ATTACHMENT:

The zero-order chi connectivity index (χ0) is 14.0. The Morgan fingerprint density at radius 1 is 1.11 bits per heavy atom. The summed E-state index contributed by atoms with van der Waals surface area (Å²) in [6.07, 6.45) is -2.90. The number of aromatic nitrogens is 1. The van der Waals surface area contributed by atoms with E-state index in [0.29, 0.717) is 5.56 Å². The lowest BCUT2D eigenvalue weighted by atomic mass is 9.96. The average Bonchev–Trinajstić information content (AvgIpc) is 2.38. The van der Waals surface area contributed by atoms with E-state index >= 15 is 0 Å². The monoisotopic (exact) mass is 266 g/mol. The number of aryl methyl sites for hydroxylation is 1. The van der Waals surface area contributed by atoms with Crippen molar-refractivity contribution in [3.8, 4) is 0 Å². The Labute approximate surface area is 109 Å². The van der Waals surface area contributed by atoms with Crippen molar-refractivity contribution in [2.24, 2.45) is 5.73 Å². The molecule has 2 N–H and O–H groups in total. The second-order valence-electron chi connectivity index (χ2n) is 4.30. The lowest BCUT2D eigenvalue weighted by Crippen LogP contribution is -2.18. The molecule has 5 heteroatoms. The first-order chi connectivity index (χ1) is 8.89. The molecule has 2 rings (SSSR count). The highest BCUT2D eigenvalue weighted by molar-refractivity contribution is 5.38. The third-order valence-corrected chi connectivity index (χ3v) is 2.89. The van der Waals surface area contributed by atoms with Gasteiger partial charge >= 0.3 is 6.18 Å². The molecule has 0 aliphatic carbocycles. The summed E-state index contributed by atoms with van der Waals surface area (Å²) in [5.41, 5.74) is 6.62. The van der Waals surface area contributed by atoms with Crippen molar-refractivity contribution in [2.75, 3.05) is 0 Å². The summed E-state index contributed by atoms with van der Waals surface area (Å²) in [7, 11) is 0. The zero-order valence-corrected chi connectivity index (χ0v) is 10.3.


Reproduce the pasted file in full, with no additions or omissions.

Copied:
The zero-order chi connectivity index (χ0) is 14.0. The Morgan fingerprint density at radius 1 is 1.11 bits per heavy atom. The summed E-state index contributed by atoms with van der Waals surface area (Å²) in [6.07, 6.45) is -2.90. The number of aromatic nitrogens is 1. The van der Waals surface area contributed by atoms with E-state index in [0.29, 0.717) is 5.56 Å². The lowest BCUT2D eigenvalue weighted by atomic mass is 9.96. The average Bonchev–Trinajstić information content (AvgIpc) is 2.38. The van der Waals surface area contributed by atoms with E-state index >= 15 is 0 Å². The monoisotopic (exact) mass is 266 g/mol. The number of aryl methyl sites for hydroxylation is 1. The van der Waals surface area contributed by atoms with Crippen molar-refractivity contribution in [3.8, 4) is 0 Å². The Labute approximate surface area is 109 Å². The van der Waals surface area contributed by atoms with Crippen molar-refractivity contribution in [2.24, 2.45) is 5.73 Å². The molecule has 2 N–H and O–H groups in total. The second-order valence-electron chi connectivity index (χ2n) is 4.30. The lowest BCUT2D eigenvalue weighted by Crippen LogP contribution is -2.18. The molecule has 5 heteroatoms. The first-order chi connectivity index (χ1) is 8.89. The molecule has 2 rings (SSSR count). The highest BCUT2D eigenvalue weighted by molar-refractivity contribution is 5.38. The third-order valence-corrected chi connectivity index (χ3v) is 2.89. The van der Waals surface area contributed by atoms with Gasteiger partial charge >= 0.3 is 6.18 Å². The molecule has 0 aliphatic carbocycles. The summed E-state index contributed by atoms with van der Waals surface area (Å²) in [5.41, 5.74) is 6.62. The van der Waals surface area contributed by atoms with Crippen molar-refractivity contribution in [2.75, 3.05) is 0 Å². The summed E-state index contributed by atoms with van der Waals surface area (Å²) in [7, 11) is 0. The zero-order valence-corrected chi connectivity index (χ0v) is 10.3.